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"Stupid" question for any nuke plant operators.

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posted on Mar, 19 2011 @ 05:50 PM
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We have alot of expertise checking in here. On the chance somebody is informed on nuke plant operation or engineering.I've gotta ask this seemingly "stupid question":

Just came back from my first decent walk outside after winter ( 55F out today my brain is humming with oxygen):
The plant cooling pumps quit because of no power and no diesel back up generation: A thought occurs:

"WHY WOULD A 500MEGAWATT nuclear power ( generation) plant ever need an "extension cord" or backup generators for cooling pump power?????? Even if the reactor is "scrammed"(. control rods drop in automatically by gravity to shutdown the nuclear reaction would there be enough residual heat to create steam to drive a small facility back up turbine or steam driven water pumps just to power operations around the plant.???? I mean wtf? If this is just ignorance forget it; if its "sheer genius" I want credit...the reactor could be self contained




edit on 19-3-2011 by 46ACE because: (no reason given)

edit on 19-3-2011 by 46ACE because: (no reason given)

edit on 19-3-2011 by 46ACE because: (no reason given)

edit on 19-3-2011 by 46ACE because: spelling errors....




posted on Mar, 19 2011 @ 06:15 PM
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Good question, I've ask myself the very same question in the past.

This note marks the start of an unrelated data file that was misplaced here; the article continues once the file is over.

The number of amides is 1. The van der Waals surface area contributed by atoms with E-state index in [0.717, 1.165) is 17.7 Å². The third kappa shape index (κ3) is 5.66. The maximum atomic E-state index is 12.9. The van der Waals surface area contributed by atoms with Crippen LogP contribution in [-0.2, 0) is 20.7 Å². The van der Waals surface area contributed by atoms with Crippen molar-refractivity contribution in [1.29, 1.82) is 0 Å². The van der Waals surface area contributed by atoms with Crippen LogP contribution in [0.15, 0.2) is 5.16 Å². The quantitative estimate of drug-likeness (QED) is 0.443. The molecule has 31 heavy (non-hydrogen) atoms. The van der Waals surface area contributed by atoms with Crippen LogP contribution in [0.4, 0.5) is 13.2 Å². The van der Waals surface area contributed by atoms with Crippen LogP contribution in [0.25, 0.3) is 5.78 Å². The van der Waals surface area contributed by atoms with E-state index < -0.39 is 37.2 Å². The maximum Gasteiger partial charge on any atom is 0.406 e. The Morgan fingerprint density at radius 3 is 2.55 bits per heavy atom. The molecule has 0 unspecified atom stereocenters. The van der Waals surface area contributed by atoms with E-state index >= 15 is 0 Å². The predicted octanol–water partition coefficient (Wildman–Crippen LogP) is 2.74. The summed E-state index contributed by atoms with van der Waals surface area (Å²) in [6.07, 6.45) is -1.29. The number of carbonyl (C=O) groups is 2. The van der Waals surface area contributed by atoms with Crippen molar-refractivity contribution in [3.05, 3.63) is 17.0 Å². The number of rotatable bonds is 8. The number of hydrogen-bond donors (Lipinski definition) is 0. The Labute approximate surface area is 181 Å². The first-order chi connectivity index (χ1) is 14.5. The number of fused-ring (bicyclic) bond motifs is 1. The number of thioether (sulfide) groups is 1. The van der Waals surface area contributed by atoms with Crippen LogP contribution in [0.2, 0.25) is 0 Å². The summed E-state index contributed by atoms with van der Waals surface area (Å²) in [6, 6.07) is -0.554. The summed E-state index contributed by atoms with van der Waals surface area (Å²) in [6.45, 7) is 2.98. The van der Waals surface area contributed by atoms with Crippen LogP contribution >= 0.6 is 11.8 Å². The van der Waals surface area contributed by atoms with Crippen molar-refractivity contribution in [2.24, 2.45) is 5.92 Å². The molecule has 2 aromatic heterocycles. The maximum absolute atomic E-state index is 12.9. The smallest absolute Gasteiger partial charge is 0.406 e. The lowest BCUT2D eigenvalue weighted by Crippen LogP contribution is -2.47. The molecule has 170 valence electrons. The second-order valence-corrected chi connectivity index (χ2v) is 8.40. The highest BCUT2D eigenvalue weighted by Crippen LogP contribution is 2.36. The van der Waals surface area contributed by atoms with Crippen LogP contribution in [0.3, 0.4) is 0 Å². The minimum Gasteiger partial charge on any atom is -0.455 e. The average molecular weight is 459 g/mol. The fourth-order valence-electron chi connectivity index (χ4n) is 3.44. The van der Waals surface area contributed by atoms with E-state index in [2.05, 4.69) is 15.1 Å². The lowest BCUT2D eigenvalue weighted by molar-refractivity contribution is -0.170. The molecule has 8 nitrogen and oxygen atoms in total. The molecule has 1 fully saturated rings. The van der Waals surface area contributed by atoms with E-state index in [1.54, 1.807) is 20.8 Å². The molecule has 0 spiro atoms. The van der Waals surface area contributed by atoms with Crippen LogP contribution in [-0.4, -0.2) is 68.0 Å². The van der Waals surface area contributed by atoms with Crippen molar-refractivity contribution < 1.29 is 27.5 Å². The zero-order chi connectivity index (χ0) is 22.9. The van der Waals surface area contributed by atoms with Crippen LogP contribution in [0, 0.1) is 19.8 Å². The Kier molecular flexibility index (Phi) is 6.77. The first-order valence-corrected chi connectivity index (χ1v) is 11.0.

I am by no means, a nuclear expert but if I'm not mistaken, it was a system very similar to what you described that was being tested when the Chernobyl meltdown occurred.

On the other hand, I just watched a video the other day here on ATS that explained the new generation G.E. nuclear power plant that had a gravity fed emergency cooling system that could maintain stable reactor temps. for up to 72 hrs. without any backup power whatsoever. I know that 72 hrs. isn't very long but at least it would give us 3 days to get power restored or to refill the gravity pools.

I wish I could remember the title of the thread so I could link it here for you to watch. I'm still searching and if I find it, I'll post a link. O.K., I just found it. The thread is called "GE's modern reactor design and a lesson in cooling" and it can be found here; abovetopsecret.com...

The video linked in the thread can be found here; www.gepower.com...
edit on 19-3-2011 by Flatfish because: edit to add thread & video links



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